• Re-developed literacy and numeracy programmes to provide support intensity based on need, while lowering student to tutor ratios (6:1). With literacy and numeracy need being so prevalent within the prison population, this service acts as a crucial “entry-point” for initial engagement and progression to rehabilitation, education and reintegration opportunities. To ensure these services were most effective, the department set strong service requirements around culturally responsive practices, whereby the language, culture and identity of the learners is at the centre of service delivery. In 2015, Te Wänanga o Aotearoa (TWoA) was successful in securing a national service contract for the delivery of these services to approximately 1,200 prisoners per annum, with the Methodist Mission also successful for delivery in Otago Corrections Facility.
  • Signed a Memorandum of Understanding (MOU) with the Tertiary Education Commission (TEC) [5] in 2014. This allowed Tertiary Education Organisations (including Polytechnics and Private Training Establishments) to bid for funding for the delivery  of foundation qualifications in prison, resulting in funded enrolments rising from an approximate 900 per annum to 1,700. While volumes increased, learner choice also improved, with additional trades training, NCEA vocational pathways and programmes that included Te Reo.
  • Implemented prison-based Secure Online Learning (SOL) suites to facilitate e-learning and improve access to reintegration services. This includes access to literacy and numeracy support services, driver licence tutorials, and employment and community services. From April 2017, SOL suites were available across all 17 public prisons, providing a basis for the development of the department’s future e-learning capability.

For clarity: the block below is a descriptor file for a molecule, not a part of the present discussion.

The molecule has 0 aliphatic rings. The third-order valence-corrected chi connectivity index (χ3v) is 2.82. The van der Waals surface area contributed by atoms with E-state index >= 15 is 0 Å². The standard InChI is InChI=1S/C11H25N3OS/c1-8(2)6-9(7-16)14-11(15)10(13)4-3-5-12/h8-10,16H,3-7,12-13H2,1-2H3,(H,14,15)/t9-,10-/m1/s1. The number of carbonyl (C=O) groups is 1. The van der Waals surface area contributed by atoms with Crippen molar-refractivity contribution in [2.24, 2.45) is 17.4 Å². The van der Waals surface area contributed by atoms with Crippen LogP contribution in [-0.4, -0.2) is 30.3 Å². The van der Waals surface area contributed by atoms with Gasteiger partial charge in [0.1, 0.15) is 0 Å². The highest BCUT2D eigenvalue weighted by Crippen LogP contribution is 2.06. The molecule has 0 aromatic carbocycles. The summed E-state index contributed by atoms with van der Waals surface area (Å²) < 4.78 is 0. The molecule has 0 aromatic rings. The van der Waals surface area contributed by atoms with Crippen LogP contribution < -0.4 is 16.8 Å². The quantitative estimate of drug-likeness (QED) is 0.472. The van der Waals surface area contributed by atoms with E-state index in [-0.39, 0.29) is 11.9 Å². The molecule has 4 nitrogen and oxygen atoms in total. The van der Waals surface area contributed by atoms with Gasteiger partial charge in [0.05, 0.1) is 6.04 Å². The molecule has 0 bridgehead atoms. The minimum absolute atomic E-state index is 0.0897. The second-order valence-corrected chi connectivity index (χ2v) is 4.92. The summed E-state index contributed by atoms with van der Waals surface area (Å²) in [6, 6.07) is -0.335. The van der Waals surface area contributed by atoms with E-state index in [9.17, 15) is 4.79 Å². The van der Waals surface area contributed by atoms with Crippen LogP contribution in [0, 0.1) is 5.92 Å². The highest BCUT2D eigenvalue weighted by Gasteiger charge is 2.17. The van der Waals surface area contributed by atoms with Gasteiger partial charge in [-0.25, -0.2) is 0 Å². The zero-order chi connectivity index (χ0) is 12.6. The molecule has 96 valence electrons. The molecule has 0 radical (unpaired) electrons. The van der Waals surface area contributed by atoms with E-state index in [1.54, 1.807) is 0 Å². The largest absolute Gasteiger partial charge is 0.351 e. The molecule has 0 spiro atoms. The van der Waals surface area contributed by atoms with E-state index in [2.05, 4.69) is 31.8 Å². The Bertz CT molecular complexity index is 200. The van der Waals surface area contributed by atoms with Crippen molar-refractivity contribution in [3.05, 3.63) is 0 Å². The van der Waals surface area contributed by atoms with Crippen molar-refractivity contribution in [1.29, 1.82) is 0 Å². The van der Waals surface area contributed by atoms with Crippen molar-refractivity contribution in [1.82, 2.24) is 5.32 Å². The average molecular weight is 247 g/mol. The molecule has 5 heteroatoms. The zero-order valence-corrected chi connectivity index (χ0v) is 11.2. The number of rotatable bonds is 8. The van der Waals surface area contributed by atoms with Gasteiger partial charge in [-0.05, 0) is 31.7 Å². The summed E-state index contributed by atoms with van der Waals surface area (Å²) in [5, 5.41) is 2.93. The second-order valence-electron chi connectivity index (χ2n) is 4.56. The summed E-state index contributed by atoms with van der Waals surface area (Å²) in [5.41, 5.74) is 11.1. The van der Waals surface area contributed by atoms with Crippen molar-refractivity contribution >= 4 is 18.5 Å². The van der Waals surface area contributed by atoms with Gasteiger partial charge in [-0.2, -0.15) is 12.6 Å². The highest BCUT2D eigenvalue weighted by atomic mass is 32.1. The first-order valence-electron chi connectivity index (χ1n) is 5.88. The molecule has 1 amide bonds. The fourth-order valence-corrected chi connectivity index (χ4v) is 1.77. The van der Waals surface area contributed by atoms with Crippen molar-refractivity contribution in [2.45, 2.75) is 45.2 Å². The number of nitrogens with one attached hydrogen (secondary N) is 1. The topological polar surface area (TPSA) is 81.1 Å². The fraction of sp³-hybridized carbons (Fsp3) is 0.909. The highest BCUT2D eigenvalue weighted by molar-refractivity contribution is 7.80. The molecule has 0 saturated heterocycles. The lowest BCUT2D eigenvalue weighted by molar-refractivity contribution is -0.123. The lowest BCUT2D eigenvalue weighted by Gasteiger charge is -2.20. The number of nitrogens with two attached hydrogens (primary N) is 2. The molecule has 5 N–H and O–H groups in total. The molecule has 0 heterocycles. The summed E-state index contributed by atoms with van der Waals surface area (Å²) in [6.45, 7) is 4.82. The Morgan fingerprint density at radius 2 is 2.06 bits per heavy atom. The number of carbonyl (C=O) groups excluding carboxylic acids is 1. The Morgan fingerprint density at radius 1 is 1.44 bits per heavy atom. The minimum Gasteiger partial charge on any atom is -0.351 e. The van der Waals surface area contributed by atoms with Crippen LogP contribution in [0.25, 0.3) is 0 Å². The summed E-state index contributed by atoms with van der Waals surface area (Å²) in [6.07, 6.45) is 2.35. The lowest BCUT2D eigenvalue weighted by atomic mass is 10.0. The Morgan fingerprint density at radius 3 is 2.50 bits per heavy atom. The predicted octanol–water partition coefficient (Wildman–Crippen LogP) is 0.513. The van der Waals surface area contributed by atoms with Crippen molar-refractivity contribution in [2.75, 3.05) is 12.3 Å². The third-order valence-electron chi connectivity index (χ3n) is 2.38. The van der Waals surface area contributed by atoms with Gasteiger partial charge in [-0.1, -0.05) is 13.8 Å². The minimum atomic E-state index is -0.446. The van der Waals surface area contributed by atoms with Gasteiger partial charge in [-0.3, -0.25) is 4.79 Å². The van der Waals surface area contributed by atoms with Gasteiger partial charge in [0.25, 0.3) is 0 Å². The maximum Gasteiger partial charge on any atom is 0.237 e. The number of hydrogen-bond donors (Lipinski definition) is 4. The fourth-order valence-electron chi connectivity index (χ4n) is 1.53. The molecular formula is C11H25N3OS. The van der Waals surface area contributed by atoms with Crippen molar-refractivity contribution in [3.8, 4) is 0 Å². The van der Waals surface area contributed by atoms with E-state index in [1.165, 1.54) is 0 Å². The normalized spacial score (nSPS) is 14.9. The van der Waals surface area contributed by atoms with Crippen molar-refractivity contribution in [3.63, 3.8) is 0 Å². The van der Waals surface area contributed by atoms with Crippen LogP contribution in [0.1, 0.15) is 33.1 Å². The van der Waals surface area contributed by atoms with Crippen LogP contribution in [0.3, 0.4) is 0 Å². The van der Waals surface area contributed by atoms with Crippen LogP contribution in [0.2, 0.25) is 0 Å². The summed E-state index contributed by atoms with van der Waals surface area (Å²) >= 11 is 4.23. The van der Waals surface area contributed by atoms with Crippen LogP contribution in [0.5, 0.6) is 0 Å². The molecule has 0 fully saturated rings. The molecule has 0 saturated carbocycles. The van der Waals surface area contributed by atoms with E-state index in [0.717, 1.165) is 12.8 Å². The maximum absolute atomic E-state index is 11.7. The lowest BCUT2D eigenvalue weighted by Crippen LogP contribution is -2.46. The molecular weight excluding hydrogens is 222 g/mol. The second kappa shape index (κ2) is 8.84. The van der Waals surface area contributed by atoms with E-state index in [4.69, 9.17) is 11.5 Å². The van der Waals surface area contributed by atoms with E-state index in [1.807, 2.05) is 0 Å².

• Finally, and significantly, the department has embarked on a pilot to progress 450 learners (in prison and the community) through the graduated driver licence system. This aims to address traffic- related re-offending, and help learners get a job, since not having a driver licence is a well-understood barrier to employment.

Considerations and opportunities for further development

While recent changes have resulted in improved service sophistication and needs-based targeting, continuing to build pathways for educational and employment progression will be the primary future focus. This  aims to better realise the rehabilitative potential of education. To achieve this, the department’s education workplan focuses on:

  • Ensuring education services are well integrated both at a prison-level and nationally. Learners must have clear pathways to progression, where services “dovetail” into each other. To better support this, we are introducing a national service pathway from intensive literacy and numeracy to NCEA. This will enable more learners to progress from high literacy and numeracy need into foundation qualifications.